Fly Rod Bass Rig


Frustrated yet? It’s the tail end of summer. All the experts warn about fishing the small mountain trout streams that have probably warmed to the threshold of terminal stress for the sensitive brookies. “Fish someplace else,” they say. Where? For most of us, “someplace else” means the stocked trout water that is also terminally warm – nothing there but… bass! A quick look at the good smallmouth bass water reveals the sad truth. At this point in the season, the underwater vegetation has exploded to its maximum extent, clogging both the good fishing holes as well as any streamer you attempt to drag along the bottom. Rather than stowing your fishing gear and going bowling, continue fishing by grabbing some new, very inexpensive “flies” that are inherently weedless.

I first wrote about this simple solution on my CatchGuide.com blog back in 2008, a solution that built on an epiphany I had at Bass Pro Shops in 1999. I was still exclusively a spin fisherman back then and was wandering aimlessly through their fishing section, enjoying the small thrill of implied opportunity every row represented. Suddenly, it hit me. Plastics. What? Was this my “The Graduate” moment? Up until that point, I had fished exclusively with spinners and hard baits. A plastic worm? No patience. But, looking down the long rows at Bass Pro, I realized that most of the lures were plastic – worms, creature baits, crawfish, whatever. At that point, I loaded my cart, never looked back and started catching more fish!

In 2007, I flipped to being primarily a fly angler, and even though I was deep in the throes of adopting the most puritanical set of angling ethics, I realized that the weedless solutions for flies were just not effective in the tall and tight grass of the Rapidan, Rappahannock or Potomac. Plastics. It came back. They had to be small and light, castable and effective. I scoured the aisles on my next visit to Bass Pro and stumbled across the crappie section. Bingo! Small plastic grubs, tiny one inch long Powerbait nymphs, little floating worms – I had found the solution. I grabbed a few packets and stopped at the split shot section to pick up some bullet shaped weights to use instead of standard split shot. In short, I just downsized what I had used previously as a spin fisherman.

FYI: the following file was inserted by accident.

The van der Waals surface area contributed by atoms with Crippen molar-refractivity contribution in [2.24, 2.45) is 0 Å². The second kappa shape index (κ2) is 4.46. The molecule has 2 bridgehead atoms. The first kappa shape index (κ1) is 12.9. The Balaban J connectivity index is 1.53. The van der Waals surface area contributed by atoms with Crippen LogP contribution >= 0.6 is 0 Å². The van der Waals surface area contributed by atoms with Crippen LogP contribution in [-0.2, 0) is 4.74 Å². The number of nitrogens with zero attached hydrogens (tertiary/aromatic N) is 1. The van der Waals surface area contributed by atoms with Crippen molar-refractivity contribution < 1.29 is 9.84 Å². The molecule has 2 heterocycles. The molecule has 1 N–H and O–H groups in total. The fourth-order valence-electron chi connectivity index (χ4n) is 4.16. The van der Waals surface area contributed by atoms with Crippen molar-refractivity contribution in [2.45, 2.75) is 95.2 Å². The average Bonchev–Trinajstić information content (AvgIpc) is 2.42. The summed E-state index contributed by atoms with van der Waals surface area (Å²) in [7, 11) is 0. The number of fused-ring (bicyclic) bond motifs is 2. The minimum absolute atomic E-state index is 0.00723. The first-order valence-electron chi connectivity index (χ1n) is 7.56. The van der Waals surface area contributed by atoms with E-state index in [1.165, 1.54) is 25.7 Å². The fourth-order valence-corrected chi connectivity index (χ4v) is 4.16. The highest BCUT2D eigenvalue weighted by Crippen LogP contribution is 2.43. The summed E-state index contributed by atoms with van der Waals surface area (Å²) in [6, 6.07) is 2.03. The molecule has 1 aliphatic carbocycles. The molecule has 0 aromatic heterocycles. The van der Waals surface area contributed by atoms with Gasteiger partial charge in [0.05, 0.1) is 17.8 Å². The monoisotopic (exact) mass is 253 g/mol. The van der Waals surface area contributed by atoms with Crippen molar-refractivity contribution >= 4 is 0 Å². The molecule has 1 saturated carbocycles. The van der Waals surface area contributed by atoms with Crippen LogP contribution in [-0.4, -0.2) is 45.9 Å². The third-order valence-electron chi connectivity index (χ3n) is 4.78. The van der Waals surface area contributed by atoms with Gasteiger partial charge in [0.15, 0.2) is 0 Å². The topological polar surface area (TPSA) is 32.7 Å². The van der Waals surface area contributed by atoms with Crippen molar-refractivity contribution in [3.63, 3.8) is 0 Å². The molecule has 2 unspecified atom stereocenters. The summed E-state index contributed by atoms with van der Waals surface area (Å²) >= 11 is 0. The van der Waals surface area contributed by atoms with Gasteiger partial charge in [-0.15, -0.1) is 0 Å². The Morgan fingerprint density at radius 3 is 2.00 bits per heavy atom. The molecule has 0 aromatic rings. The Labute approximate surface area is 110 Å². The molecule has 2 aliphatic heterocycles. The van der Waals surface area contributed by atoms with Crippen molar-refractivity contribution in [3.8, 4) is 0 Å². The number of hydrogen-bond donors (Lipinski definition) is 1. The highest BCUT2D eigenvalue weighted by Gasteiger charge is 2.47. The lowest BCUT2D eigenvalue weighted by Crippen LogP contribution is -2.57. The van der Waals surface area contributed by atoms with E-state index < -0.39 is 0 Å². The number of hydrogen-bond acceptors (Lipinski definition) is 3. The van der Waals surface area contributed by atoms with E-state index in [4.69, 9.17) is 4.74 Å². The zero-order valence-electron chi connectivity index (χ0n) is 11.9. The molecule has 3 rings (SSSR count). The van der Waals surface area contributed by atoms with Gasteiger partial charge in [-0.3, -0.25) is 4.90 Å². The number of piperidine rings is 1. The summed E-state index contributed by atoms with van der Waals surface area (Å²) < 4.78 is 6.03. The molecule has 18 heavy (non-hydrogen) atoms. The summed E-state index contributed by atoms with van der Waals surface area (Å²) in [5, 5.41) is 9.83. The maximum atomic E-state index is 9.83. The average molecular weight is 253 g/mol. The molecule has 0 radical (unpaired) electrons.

Four components – small swivel, sliding weight, hook, and small grub

The technique is simple. Texas rig these small lures, put the appropriate amount of weight to match whether you are using a 6wt or 8wt line and fish them exactly like a streamer. One more vital trick. The first time I used this rig, I noticed that my leader came back twisted and kinked. The grub spins a bit in the current and wraps the line tight. The solution was to add a very small, size 20 swivel to the end of your leader. Tie the tippet to the other end, and you are in business! In fact, the small swivel worked so well that I started using one on poppers as well. Depending on the current, they can spin and cause the same problem.

When casting this rig, you need to account for the increase in weight. You may want to “hurry up and stop” faster to put more energy in the backcast and the same on the forward stroke. Don’t. Doing that will cause your line to fly fast and splat. Practice a bit to determine the right amount of effort to put into your cast – start as gently as you would using a streamer, observe the results and work up to the right amount of energy. From then on, it’s just muscle memory.

Bottom line – no need to hang up your fly rod when the mountain streams warm up. Grab a few small plastics and hit some smallmouth water! September and October are great fishing months for smallies while you wait for the fall stocking program begins again.

Texas rig and go!

7 years of scouting…

100% public places…

Get out there!

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